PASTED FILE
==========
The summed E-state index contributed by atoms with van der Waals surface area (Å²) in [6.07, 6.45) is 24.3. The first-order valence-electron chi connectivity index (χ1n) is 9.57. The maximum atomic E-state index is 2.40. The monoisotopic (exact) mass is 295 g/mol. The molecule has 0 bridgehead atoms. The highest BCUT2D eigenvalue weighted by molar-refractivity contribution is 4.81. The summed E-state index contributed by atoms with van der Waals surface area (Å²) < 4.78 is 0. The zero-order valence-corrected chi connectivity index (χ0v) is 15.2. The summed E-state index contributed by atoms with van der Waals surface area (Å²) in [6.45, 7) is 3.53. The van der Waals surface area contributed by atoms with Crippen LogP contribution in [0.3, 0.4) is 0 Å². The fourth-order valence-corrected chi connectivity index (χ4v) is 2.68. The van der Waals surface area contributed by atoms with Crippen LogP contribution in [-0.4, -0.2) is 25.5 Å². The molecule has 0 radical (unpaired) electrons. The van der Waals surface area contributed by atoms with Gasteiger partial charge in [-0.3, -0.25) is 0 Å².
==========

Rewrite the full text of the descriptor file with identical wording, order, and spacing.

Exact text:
The summed E-state index contributed by atoms with van der Waals surface area (Å²) in [6.07, 6.45) is 24.3. The first-order valence-electron chi connectivity index (χ1n) is 9.57. The maximum atomic E-state index is 2.40. The monoisotopic (exact) mass is 295 g/mol. The molecule has 0 bridgehead atoms. The highest BCUT2D eigenvalue weighted by molar-refractivity contribution is 4.81. The summed E-state index contributed by atoms with van der Waals surface area (Å²) < 4.78 is 0. The zero-order valence-corrected chi connectivity index (χ0v) is 15.2. The summed E-state index contributed by atoms with van der Waals surface area (Å²) in [6.45, 7) is 3.53. The van der Waals surface area contributed by atoms with Crippen LogP contribution in [0.3, 0.4) is 0 Å². The fourth-order valence-corrected chi connectivity index (χ4v) is 2.68. The van der Waals surface area contributed by atoms with Crippen LogP contribution in [-0.4, -0.2) is 25.5 Å². The molecule has 0 radical (unpaired) electrons. The van der Waals surface area contributed by atoms with Gasteiger partial charge in [-0.3, -0.25) is 0 Å².